A “positive update” on the recovery of the iconic Great Barrier Reef has been issued by the Australian state of Queensland.

There are substantial signs of recovery for corals affected by mass coral bleaching on the Great Barrier Reef.

A milder 2017-18 summer as well as co-operation between science, industry and government is supporting the recovery of the Reef in many important locations, according to Tourism and Events Queensland.

The Great Barrier Reef stretches 1,430 miles featuring more than 3,000 individual reef systems and coral cays as well as hundreds of tropical islands.

It attracts tourists for snorkelling, scuba diving, aerial tours and marine educational tours.

Visitor fees contribute to the Great Barrier Reef Marine Park Authority, the federal agency which oversees protection and scientific research to support the sustainability of the reef.

The Reef and Rainforest Research Centre in co-operation with the Association of Marine Park Tourism Operators conducted detailed surveys of bleaching levels at key dive tourism sites around Cairns in 2016.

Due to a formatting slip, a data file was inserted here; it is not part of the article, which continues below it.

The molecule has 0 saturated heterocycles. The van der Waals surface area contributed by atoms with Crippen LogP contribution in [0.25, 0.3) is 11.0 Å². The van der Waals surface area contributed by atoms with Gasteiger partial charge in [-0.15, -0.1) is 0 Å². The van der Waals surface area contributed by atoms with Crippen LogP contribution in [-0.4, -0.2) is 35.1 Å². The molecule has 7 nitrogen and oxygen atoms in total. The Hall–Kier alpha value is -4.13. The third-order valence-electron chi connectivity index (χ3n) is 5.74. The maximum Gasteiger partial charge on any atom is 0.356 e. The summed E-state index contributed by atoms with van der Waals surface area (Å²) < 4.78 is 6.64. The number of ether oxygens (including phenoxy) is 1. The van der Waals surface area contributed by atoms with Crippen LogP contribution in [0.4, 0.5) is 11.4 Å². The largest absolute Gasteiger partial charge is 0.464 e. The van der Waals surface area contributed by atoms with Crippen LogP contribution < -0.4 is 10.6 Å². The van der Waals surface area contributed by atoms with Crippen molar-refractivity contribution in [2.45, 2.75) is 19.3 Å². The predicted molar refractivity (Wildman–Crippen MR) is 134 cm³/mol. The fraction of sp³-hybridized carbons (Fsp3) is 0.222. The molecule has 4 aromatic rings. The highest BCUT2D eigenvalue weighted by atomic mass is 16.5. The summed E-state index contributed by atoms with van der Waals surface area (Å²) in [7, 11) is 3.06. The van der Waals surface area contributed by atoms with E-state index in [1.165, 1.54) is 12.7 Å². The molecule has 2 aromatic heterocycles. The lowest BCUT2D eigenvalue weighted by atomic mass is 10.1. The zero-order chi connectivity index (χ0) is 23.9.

While many of the primary dive sites were not affected by bleaching, a few were strongly affected in the 2017. These are the same reefs showing strong signs of recovery.

RRRC managing director Sheriden Morris said: “It is important to realise that bleaching occurs in multiple stages, ranging from the equivalent of a mild sunburn to coral mortality – so when a reef is reported as ‘bleached’ in the media, that often leaves out a critical detail on how severe that bleaching is, at what depth the bleaching has occurred and if it’s going to cause permanent damage to the coral at that site.

“The Great Barrier Reef is a very large and diverse coral system with a high level of biodiversity and has significant capacity to recover from health impacts like bleaching events.

“Increasing temperatures experienced around the world from climate change means that the pressure on the Great Barrier Reef is going to continue into the future.

“In addition to government and community actions to reduce carbon emissions and improve the quality of water running into the reef, managers and operators on the Great Barrier Reef will need to do all they can to protect and support their individual sites.”